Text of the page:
The Facebook comment section for WCIA in particular has been so historically terrible that it even made our WORST of the Decade column. However, comment sections on the News-Gazette, Spotted in Chambana, and now even C-U Public Health District aren’t any better. In a world where everything has changed, it’s nice to see that some things remain the same. If you want to find all of the people who would rather criticize Governor Pritzker’s weight than take wearing a mask seriously, this is the place to be. Now, for the sake of your mental and emotional health we don’t recommend spending time here, but isn’t it great to know these people are still out there?

Be there for others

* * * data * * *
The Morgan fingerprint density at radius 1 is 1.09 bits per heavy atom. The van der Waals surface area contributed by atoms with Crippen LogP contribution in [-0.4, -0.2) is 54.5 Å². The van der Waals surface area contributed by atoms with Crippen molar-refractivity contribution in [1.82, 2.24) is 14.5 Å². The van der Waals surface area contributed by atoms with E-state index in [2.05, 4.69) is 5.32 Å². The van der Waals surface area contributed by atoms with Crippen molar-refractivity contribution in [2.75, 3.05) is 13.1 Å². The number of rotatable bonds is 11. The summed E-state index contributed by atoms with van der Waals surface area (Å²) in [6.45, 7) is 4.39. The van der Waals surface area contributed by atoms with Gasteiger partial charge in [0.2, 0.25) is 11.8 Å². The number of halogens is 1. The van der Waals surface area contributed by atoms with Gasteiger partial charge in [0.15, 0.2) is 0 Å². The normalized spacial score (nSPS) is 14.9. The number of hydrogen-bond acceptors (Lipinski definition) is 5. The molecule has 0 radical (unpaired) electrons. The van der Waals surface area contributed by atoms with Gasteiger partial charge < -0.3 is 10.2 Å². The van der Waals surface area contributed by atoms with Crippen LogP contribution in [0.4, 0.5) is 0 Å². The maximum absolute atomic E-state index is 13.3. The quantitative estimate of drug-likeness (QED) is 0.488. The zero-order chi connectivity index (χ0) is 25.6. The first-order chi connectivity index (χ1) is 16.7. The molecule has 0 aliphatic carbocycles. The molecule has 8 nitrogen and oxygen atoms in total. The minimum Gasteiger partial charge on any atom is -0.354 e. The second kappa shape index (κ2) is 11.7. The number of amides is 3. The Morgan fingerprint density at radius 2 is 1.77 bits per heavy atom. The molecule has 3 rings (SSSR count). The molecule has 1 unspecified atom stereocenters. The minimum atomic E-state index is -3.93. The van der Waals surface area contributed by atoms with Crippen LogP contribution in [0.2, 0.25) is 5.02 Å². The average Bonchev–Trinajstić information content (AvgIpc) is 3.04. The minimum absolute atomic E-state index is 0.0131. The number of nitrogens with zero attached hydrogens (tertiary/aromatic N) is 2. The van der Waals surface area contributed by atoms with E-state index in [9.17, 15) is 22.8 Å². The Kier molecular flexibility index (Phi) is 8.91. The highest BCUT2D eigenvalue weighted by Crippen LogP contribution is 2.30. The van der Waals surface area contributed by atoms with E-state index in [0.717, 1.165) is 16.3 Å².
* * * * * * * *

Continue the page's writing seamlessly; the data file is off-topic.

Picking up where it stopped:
Most importantly, we can be good neighbors. This can look a lot of different ways: picking up groceries for someone, sharing your baked goods, donating your time or money to one of the many organizations working to provide for those most in need, reaching out by Zoom or FaceTime to someone you know would be happy to see your face, wearing your mask (properly) when you go to the store. This has to be a collective effort if we’re going to get through it. And we will get through it. 

The Editorial Board is Seth Fein, Jessica Hammie, Julie McClure, and Patrick Singer.

Top image by Sam Logan.